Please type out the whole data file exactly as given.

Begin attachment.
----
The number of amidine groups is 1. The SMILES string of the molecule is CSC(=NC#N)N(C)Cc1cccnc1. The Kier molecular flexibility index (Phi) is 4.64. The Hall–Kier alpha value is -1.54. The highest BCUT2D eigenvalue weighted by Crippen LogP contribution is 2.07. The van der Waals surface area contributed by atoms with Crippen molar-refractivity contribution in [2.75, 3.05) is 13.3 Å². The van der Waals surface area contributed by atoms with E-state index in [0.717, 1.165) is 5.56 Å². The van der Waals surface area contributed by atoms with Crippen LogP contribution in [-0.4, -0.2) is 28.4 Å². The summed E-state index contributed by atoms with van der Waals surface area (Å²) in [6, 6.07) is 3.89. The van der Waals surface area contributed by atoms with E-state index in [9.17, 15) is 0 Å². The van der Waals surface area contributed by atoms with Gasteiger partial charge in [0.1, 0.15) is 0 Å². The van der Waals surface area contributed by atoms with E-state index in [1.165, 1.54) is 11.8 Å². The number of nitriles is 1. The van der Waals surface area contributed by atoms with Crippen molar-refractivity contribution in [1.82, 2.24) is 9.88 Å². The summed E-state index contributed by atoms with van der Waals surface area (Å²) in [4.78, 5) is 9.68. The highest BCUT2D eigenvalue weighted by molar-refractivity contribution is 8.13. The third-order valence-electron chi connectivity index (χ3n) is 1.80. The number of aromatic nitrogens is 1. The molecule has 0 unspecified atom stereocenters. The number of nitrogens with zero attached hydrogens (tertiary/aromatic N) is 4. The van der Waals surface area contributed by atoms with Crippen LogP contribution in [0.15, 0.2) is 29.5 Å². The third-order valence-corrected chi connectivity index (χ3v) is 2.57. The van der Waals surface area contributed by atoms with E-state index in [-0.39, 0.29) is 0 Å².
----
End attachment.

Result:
The number of amidine groups is 1. The SMILES string of the molecule is CSC(=NC#N)N(C)Cc1cccnc1. The Kier molecular flexibility index (Phi) is 4.64. The Hall–Kier alpha value is -1.54. The highest BCUT2D eigenvalue weighted by Crippen LogP contribution is 2.07. The van der Waals surface area contributed by atoms with Crippen molar-refractivity contribution in [2.75, 3.05) is 13.3 Å². The van der Waals surface area contributed by atoms with E-state index in [0.717, 1.165) is 5.56 Å². The van der Waals surface area contributed by atoms with Crippen LogP contribution in [-0.4, -0.2) is 28.4 Å². The summed E-state index contributed by atoms with van der Waals surface area (Å²) in [6, 6.07) is 3.89. The van der Waals surface area contributed by atoms with E-state index in [9.17, 15) is 0 Å². The van der Waals surface area contributed by atoms with Gasteiger partial charge in [0.1, 0.15) is 0 Å². The van der Waals surface area contributed by atoms with E-state index in [1.165, 1.54) is 11.8 Å². The number of nitriles is 1. The van der Waals surface area contributed by atoms with Crippen molar-refractivity contribution in [1.82, 2.24) is 9.88 Å². The summed E-state index contributed by atoms with van der Waals surface area (Å²) in [4.78, 5) is 9.68. The highest BCUT2D eigenvalue weighted by molar-refractivity contribution is 8.13. The third-order valence-electron chi connectivity index (χ3n) is 1.80. The number of aromatic nitrogens is 1. The molecule has 0 unspecified atom stereocenters. The number of nitrogens with zero attached hydrogens (tertiary/aromatic N) is 4. The van der Waals surface area contributed by atoms with Crippen LogP contribution in [0.15, 0.2) is 29.5 Å². The third-order valence-corrected chi connectivity index (χ3v) is 2.57. The van der Waals surface area contributed by atoms with E-state index in [-0.39, 0.29) is 0 Å².